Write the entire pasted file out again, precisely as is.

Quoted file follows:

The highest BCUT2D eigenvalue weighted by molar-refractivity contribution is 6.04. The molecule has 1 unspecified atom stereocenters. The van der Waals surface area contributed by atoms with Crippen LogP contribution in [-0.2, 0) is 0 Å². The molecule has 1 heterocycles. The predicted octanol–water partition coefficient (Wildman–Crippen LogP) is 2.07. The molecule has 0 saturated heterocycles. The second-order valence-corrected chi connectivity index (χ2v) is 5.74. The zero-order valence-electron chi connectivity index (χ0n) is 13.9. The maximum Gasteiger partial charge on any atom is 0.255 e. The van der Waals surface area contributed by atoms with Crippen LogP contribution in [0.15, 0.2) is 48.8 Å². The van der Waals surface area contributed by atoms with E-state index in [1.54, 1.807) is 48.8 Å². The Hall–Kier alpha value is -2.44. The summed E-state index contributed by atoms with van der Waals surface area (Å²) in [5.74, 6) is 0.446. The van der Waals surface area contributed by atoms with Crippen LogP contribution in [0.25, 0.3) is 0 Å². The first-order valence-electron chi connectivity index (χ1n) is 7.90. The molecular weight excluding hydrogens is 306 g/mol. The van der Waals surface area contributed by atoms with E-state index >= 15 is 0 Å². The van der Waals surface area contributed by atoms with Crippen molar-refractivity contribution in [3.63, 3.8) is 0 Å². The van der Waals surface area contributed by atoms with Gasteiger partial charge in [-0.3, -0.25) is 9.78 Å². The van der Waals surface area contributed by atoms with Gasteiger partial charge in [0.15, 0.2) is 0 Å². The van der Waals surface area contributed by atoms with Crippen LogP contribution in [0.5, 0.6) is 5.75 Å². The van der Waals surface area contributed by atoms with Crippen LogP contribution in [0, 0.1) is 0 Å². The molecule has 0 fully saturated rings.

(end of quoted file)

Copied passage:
The highest BCUT2D eigenvalue weighted by molar-refractivity contribution is 6.04. The molecule has 1 unspecified atom stereocenters. The van der Waals surface area contributed by atoms with Crippen LogP contribution in [-0.2, 0) is 0 Å². The molecule has 1 heterocycles. The predicted octanol–water partition coefficient (Wildman–Crippen LogP) is 2.07. The molecule has 0 saturated heterocycles. The second-order valence-corrected chi connectivity index (χ2v) is 5.74. The zero-order valence-electron chi connectivity index (χ0n) is 13.9. The maximum Gasteiger partial charge on any atom is 0.255 e. The van der Waals surface area contributed by atoms with Crippen LogP contribution in [0.15, 0.2) is 48.8 Å². The van der Waals surface area contributed by atoms with E-state index in [1.54, 1.807) is 48.8 Å². The Hall–Kier alpha value is -2.44. The summed E-state index contributed by atoms with van der Waals surface area (Å²) in [5.74, 6) is 0.446. The van der Waals surface area contributed by atoms with Crippen LogP contribution in [0.25, 0.3) is 0 Å². The first-order valence-electron chi connectivity index (χ1n) is 7.90. The molecular weight excluding hydrogens is 306 g/mol. The van der Waals surface area contributed by atoms with E-state index >= 15 is 0 Å². The van der Waals surface area contributed by atoms with Crippen molar-refractivity contribution in [3.63, 3.8) is 0 Å². The van der Waals surface area contributed by atoms with Gasteiger partial charge in [-0.3, -0.25) is 9.78 Å². The van der Waals surface area contributed by atoms with Gasteiger partial charge in [0.15, 0.2) is 0 Å². The van der Waals surface area contributed by atoms with Crippen LogP contribution in [0.5, 0.6) is 5.75 Å². The van der Waals surface area contributed by atoms with Crippen LogP contribution in [0, 0.1) is 0 Å². The molecule has 0 fully saturated rings.